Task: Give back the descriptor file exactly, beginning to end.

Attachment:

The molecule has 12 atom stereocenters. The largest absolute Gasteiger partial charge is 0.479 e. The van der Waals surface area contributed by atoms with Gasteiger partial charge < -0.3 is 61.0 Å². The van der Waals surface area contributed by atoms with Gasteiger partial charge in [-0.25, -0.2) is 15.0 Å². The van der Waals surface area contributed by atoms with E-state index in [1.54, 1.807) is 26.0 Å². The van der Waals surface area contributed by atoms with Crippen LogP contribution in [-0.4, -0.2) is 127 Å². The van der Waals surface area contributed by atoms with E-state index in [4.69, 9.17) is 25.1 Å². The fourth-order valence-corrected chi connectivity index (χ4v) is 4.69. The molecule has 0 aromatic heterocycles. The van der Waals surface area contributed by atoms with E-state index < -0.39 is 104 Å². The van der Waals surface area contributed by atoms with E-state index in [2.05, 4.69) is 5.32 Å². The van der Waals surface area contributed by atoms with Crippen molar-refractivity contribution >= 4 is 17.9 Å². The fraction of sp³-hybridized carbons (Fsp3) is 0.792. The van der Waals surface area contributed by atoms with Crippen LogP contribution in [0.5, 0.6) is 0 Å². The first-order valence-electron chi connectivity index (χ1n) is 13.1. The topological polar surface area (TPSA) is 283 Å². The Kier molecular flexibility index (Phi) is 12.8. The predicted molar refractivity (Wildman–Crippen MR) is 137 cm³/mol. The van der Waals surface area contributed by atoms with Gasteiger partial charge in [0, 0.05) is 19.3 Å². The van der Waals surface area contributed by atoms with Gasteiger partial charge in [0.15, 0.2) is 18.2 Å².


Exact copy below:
The molecule has 12 atom stereocenters. The largest absolute Gasteiger partial charge is 0.479 e. The van der Waals surface area contributed by atoms with Gasteiger partial charge < -0.3 is 61.0 Å². The van der Waals surface area contributed by atoms with Gasteiger partial charge in [-0.25, -0.2) is 15.0 Å². The van der Waals surface area contributed by atoms with E-state index in [1.54, 1.807) is 26.0 Å². The van der Waals surface area contributed by atoms with Crippen LogP contribution in [-0.4, -0.2) is 127 Å². The van der Waals surface area contributed by atoms with E-state index in [4.69, 9.17) is 25.1 Å². The fourth-order valence-corrected chi connectivity index (χ4v) is 4.69. The molecule has 0 aromatic heterocycles. The van der Waals surface area contributed by atoms with E-state index < -0.39 is 104 Å². The van der Waals surface area contributed by atoms with E-state index in [2.05, 4.69) is 5.32 Å². The van der Waals surface area contributed by atoms with Crippen molar-refractivity contribution >= 4 is 17.9 Å². The fraction of sp³-hybridized carbons (Fsp3) is 0.792. The van der Waals surface area contributed by atoms with Crippen LogP contribution in [0.5, 0.6) is 0 Å². The first-order valence-electron chi connectivity index (χ1n) is 13.1. The topological polar surface area (TPSA) is 283 Å². The Kier molecular flexibility index (Phi) is 12.8. The predicted molar refractivity (Wildman–Crippen MR) is 137 cm³/mol. The van der Waals surface area contributed by atoms with Gasteiger partial charge in [0, 0.05) is 19.3 Å². The van der Waals surface area contributed by atoms with Gasteiger partial charge in [0.15, 0.2) is 18.2 Å².